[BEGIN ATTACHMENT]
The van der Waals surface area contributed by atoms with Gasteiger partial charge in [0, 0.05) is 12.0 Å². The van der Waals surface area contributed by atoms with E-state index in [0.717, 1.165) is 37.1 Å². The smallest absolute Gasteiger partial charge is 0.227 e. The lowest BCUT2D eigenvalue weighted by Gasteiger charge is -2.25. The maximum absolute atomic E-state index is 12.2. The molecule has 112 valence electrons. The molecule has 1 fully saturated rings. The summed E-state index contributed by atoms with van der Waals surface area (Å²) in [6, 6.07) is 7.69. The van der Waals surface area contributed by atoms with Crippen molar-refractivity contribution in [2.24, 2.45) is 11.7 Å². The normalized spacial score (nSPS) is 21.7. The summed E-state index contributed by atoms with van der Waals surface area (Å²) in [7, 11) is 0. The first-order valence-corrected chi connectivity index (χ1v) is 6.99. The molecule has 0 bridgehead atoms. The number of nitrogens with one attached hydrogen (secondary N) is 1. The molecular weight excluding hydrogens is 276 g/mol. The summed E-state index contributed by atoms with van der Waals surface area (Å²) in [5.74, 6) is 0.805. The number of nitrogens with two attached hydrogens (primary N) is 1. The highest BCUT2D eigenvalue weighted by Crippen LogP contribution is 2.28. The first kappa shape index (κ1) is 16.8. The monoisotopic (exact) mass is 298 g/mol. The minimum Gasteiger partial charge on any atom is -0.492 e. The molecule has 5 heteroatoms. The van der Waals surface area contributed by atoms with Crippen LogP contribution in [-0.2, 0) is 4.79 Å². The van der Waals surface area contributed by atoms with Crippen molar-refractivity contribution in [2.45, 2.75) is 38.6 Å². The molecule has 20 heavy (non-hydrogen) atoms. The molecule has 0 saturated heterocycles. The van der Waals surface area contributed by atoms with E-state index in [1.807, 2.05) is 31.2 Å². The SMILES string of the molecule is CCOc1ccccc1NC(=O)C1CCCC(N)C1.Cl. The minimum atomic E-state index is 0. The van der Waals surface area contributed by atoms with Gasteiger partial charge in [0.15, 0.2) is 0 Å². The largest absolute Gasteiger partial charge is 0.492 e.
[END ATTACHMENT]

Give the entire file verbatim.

The van der Waals surface area contributed by atoms with Gasteiger partial charge in [0, 0.05) is 12.0 Å². The van der Waals surface area contributed by atoms with E-state index in [0.717, 1.165) is 37.1 Å². The smallest absolute Gasteiger partial charge is 0.227 e. The lowest BCUT2D eigenvalue weighted by Gasteiger charge is -2.25. The maximum absolute atomic E-state index is 12.2. The molecule has 112 valence electrons. The molecule has 1 fully saturated rings. The summed E-state index contributed by atoms with van der Waals surface area (Å²) in [6, 6.07) is 7.69. The van der Waals surface area contributed by atoms with Crippen molar-refractivity contribution in [2.24, 2.45) is 11.7 Å². The normalized spacial score (nSPS) is 21.7. The summed E-state index contributed by atoms with van der Waals surface area (Å²) in [7, 11) is 0. The first-order valence-corrected chi connectivity index (χ1v) is 6.99. The molecule has 0 bridgehead atoms. The number of nitrogens with one attached hydrogen (secondary N) is 1. The molecular weight excluding hydrogens is 276 g/mol. The summed E-state index contributed by atoms with van der Waals surface area (Å²) in [5.74, 6) is 0.805. The number of nitrogens with two attached hydrogens (primary N) is 1. The highest BCUT2D eigenvalue weighted by Crippen LogP contribution is 2.28. The first kappa shape index (κ1) is 16.8. The monoisotopic (exact) mass is 298 g/mol. The minimum Gasteiger partial charge on any atom is -0.492 e. The molecule has 5 heteroatoms. The van der Waals surface area contributed by atoms with Crippen LogP contribution in [-0.2, 0) is 4.79 Å². The van der Waals surface area contributed by atoms with Crippen molar-refractivity contribution in [2.45, 2.75) is 38.6 Å². The molecule has 20 heavy (non-hydrogen) atoms. The molecule has 0 saturated heterocycles. The van der Waals surface area contributed by atoms with E-state index in [1.807, 2.05) is 31.2 Å². The SMILES string of the molecule is CCOc1ccccc1NC(=O)C1CCCC(N)C1.Cl. The minimum atomic E-state index is 0. The van der Waals surface area contributed by atoms with Gasteiger partial charge in [0.15, 0.2) is 0 Å². The largest absolute Gasteiger partial charge is 0.492 e.